While strolling last month through one of the dimly lit backrooms in a wing of the National Galleries of Scotland, my inner eye still tingling with thousands of Impressionistic afterimages, pudgy Rubensian cherubs, and gothic quadrangles, one irreverent painting leapt out at me in a very contemporary sort of way. It was part of an early-16th-century triptych showing what appeared to be a solemn, middle-aged clergyman in gilded ecclesiastical robes commanding three naked adolescent boys before him in a bathtub.
Now, I must say, my first thought on seeing this salacious image was that the Catholic Church has been a hebephilic haven for far longer than anyone realized. But my uneasiness was put to rest once I leaned in to read the caption, which stated that the Dutch artist Gerard David, a prolific religious iconographer based in Bruges, Belgium, was merely painting a scene of starvation cannibalism. Phew! What a relief it was only an innocent case of anthropophagy (the eating of human flesh by humans) and nothing more sinister than that. The boys had been killed by a butcher, you see, and their carcasses were salting in a makeshift vat awaiting ingestion by famished townspeople. Fortunately, that most notorious child-lover himself, St. Nicholas, just happened to be passing through town when he caught wind of the boy-eating scandal and resurrected the lads in the tub.
In any event, my time in Edinburgh offered plenty of food for thought on the subject of human meat. From the art gallery, my partner, Juan, and I galloped over to the Surgeons' Hall Museum, where we wandered through aisles packed floor-to-ceiling with pickled gangrenous feet, hairy severed arms of Industrial Age elderly women, trephined heads and a sundry of sickly genitals. Also on display was an elegant leather notebook, composed of a substance resembling cowhide but, in fact, made of the skin of the famous corpse supplier-cum-murderer William Burke.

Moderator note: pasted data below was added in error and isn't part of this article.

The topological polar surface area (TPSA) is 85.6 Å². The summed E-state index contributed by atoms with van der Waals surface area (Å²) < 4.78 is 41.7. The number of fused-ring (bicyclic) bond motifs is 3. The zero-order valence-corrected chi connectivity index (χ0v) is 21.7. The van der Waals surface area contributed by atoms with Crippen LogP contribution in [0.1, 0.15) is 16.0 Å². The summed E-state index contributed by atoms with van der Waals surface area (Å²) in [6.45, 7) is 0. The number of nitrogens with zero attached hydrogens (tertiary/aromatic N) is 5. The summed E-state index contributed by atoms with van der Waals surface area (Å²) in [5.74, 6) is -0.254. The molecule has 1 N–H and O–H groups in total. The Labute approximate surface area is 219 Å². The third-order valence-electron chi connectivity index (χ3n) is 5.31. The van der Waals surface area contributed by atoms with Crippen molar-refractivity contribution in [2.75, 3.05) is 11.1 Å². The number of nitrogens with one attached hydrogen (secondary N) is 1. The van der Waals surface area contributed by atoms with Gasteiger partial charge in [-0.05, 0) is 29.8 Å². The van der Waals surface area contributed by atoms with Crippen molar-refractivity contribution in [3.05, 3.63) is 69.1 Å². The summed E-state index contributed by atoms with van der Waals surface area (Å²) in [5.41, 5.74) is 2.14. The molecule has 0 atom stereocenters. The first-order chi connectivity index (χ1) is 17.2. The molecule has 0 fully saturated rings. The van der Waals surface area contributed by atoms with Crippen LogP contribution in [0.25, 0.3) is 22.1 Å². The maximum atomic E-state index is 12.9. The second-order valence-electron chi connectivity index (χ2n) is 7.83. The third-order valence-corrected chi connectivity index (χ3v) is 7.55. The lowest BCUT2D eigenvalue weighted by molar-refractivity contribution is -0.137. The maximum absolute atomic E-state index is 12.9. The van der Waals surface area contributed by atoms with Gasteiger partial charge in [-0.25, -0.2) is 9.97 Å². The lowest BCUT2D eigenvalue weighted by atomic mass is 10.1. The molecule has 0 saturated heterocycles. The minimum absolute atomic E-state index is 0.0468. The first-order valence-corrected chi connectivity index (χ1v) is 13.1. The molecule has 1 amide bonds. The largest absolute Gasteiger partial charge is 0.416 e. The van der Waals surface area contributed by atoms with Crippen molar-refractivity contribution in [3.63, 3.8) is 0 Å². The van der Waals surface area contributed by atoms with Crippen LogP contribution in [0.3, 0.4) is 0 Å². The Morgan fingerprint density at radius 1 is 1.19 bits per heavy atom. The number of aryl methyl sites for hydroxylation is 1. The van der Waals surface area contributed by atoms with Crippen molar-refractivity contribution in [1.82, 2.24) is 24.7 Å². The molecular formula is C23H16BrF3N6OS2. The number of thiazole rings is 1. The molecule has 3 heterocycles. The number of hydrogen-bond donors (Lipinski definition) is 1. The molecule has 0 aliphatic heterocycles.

All of this got me thinking about the logistics of cannibalism. The slick commercialization of the food industry has changed things dramatically, but there were, at one time, relatively frequent conditions—crop failures, habitat depletion, famine—in which cannibalism would have had lifesaving adaptive utility for our species. One pair of anthropologists, for example, actually crunched the numbers, concluding that the average human adult provides 66 pounds of edible food, including fat, connective tissue, muscle, organs, blood, and skin. Protein-rich blood clots and marrow are said (by the rare connoisseur) to be special treats. And indeed, at least one prominent evolutionary theorist, Lewis Petrinovich from the University of California, Riverside, has argued that cannibalism is a genuine biological adaptation common to all human beings—including those of you dry-heaving as you're reading this.
Anthropophagy routinely emerges, says Petrinovich, under predictable starvation conditions, and such examples of human cannibalism are not as rare as many people believe. "The point is that cannibalism is in the human behavioral repertoire," writes Petrinovich in his 2000 book The Cannibal Within:
… and probably is exhibited for a number of reasons—a common one being severe and chronic nutritional deprivation. A behavior might be exhibited only under extreme circumstances and still be part of our biological inheritance, and the fact that its course follows a systematic pattern argues against the hypothesis that it is psychotic in character.
Petrinovich wends his way through a human history littered with the gnawed-on bones of our cannibalized ancestors, revealing that—contrary to critiques arguing that man-eating is a myth conjured up by Westerners to demonize "primitives"—we really have been gobbling each other up for a very, very long time. We're just one of 1,300 species for which "intraspecific predation" has been observed. Among primates, cannibalism can usually be accounted for by nutritional and environmental stress, or it appears as a reproductive strategy in which mothers, for example, consume their unhealthy infants to make way for more viable offspring....MORE